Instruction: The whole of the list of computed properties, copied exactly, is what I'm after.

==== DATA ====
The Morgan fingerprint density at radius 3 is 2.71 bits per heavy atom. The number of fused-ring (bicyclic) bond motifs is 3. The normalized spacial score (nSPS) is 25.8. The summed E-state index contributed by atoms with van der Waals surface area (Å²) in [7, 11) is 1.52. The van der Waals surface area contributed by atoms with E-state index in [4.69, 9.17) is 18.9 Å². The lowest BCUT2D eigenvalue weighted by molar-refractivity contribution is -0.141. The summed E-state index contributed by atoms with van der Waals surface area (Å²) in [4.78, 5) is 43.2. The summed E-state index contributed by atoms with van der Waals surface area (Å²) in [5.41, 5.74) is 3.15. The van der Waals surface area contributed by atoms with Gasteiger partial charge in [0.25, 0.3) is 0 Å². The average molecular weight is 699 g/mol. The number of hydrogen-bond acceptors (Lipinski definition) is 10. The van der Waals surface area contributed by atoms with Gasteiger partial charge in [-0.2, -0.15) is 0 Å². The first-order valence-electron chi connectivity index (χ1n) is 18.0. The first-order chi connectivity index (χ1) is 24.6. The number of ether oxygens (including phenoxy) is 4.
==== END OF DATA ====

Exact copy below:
The Morgan fingerprint density at radius 3 is 2.71 bits per heavy atom. The number of fused-ring (bicyclic) bond motifs is 3. The normalized spacial score (nSPS) is 25.8. The summed E-state index contributed by atoms with van der Waals surface area (Å²) in [7, 11) is 1.52. The van der Waals surface area contributed by atoms with E-state index in [4.69, 9.17) is 18.9 Å². The lowest BCUT2D eigenvalue weighted by molar-refractivity contribution is -0.141. The summed E-state index contributed by atoms with van der Waals surface area (Å²) in [4.78, 5) is 43.2. The summed E-state index contributed by atoms with van der Waals surface area (Å²) in [5.41, 5.74) is 3.15. The van der Waals surface area contributed by atoms with Gasteiger partial charge in [0.25, 0.3) is 0 Å². The average molecular weight is 699 g/mol. The number of hydrogen-bond acceptors (Lipinski definition) is 10. The van der Waals surface area contributed by atoms with Gasteiger partial charge in [-0.2, -0.15) is 0 Å². The first-order valence-electron chi connectivity index (χ1n) is 18.0. The first-order chi connectivity index (χ1) is 24.6. The number of ether oxygens (including phenoxy) is 4.